Handling promotions.

By Filippo Conforti on February 13, 2024

It is no secret that people are sensitive to the possibility of getting a good deal. Think of what happens during Black Friday and Cyber Monday events, or when the sales period arrives for a fashion brand. Promotions are marketing initiatives designed to encourage customers to purchase more products or services.

Product scarcity and limited time offers are old, yet powerful mechanisms to increase sales. This is just a psychological characteristic that keeps working even though people know that "limited" deals are often not truly limited, or that a TV price of $99.99 is actually just 100 dollars that look like 90.

No matter what, promotions will always be a relevant part of any business. There is almost no commerce without promotions. Therefore, it's crucial to understand how promotions work and how complex they can be, especially in certain sectors.

Technically, a promotion adds a discount to the normal price of a product or group of products based on some conditions that must match. Conditions can be evaluated based on cart content, customer, product category, traffic source, etc. The actual promotion adds a line item to the order with a percentage discount, a fixed amount discount, free shipping, free gifts, etc.

In order to evaluate the set of conditions, a rules engine of some sort is required. For example, cart level conditions must be evaluated based on cart content. A promotion can be triggered only if the total amount exceeds a certain threshold, if the cart contains one or more specific products, or if the cart was abandoned and the merchant decides to attach a discount to it to recover the sale.

Promotions can also be tailored to a specific customer or group of customers. Loyalty programs assign customers to different tiers based on their spending history, membership, or status. Each tier provides customers with a discount or specific benefits, such as free shipping. AmazonPrime is an excellent example of a membership program that unlocks special conditions to members.

Other activation rules may include the market, the time window, the payment method, the customer's address, or—in the case of online promotions—the source URL from which a customer landed on a specific page. There are literally no limits to the possibilities.

In my experience, poorly engineered promotion engines are one of the major causes of slow website performance. During a shopping session, the promotion rules engine must run in real time. This means that complex rules can introduce a calculation delay, which can negatively impact the performance of a website or app. Even worse, cumulative promotions must be evaluated together in accordance with specific priority and exclusion rules. Adding a fixed amount discount and calculating a percentage discount, for instance, gives a different result than adding a fixed amount discount after applying a percentage discount. In the case of a non-cumulative promotion, instead, all other promotions must be excluded from the calculation pipeline.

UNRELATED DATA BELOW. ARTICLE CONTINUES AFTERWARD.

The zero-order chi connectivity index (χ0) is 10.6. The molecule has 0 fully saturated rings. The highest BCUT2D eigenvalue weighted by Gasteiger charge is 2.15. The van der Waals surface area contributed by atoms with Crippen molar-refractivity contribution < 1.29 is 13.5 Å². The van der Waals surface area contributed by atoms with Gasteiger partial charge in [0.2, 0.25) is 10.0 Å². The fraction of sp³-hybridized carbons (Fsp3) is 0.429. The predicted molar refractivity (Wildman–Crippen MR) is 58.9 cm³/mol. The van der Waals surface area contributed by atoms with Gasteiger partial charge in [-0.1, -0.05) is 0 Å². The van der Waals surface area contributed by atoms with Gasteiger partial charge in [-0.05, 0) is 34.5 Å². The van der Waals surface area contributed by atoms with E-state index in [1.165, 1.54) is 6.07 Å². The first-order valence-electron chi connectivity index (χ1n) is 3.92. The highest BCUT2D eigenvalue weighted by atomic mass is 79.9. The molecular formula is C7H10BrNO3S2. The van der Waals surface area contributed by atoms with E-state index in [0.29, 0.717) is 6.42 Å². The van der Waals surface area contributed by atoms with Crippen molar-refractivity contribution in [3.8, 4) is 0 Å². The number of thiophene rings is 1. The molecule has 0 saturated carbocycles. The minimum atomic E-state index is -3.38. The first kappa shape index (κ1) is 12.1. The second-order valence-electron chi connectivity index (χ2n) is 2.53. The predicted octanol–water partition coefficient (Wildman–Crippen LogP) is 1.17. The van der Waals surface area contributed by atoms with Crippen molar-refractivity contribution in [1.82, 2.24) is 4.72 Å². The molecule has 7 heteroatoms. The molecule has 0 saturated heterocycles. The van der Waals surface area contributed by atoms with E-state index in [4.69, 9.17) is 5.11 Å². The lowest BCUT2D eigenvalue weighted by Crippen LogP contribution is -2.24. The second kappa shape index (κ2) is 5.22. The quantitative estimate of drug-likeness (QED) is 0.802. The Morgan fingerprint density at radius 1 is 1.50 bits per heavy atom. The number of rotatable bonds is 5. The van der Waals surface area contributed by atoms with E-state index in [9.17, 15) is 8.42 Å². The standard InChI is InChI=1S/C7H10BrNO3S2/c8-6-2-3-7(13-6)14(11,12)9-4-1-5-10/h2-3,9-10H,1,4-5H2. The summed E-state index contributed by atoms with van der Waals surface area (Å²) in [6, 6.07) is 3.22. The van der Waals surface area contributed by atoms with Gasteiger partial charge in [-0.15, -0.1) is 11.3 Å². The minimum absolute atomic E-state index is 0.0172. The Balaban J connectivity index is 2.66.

The bottom line is, there is a great deal of complexity around promotions, especially when they require a lot of flexibility. It is for this reason that many popular ecommerce platforms make extensive use of coupons. Using coupon codes to trigger promotions is a simple way to offer discounts without impacting performance. In essence, the promotion logic is not evaluated by the platform, but rather by some external system. Platforms don't care why a customer has a coupon. Basically, they just need to know about the coupon, check its validity, and apply the promotion associated with it. All of this with just a bunch of simple DB queries.

Although this approach is quite limited compared to a rules engine that applies promotions automatically, based on hundreds of possible conditions, it can just be the right compromise for small businesses or for those who don't use promotions extensively. With that being said, if you do not want to settle for such limited logic, be sure to choose the right tool or design your promotion engine very carefully, otherwise you'll fall into the trap of underestimating the impact on your overall architecture.

For a reference that works well in production for the most sophisticated use cases, check out how we model promotions at Commerce Layer, or the level of flexibility provided by a specialized tool like Talon.One.

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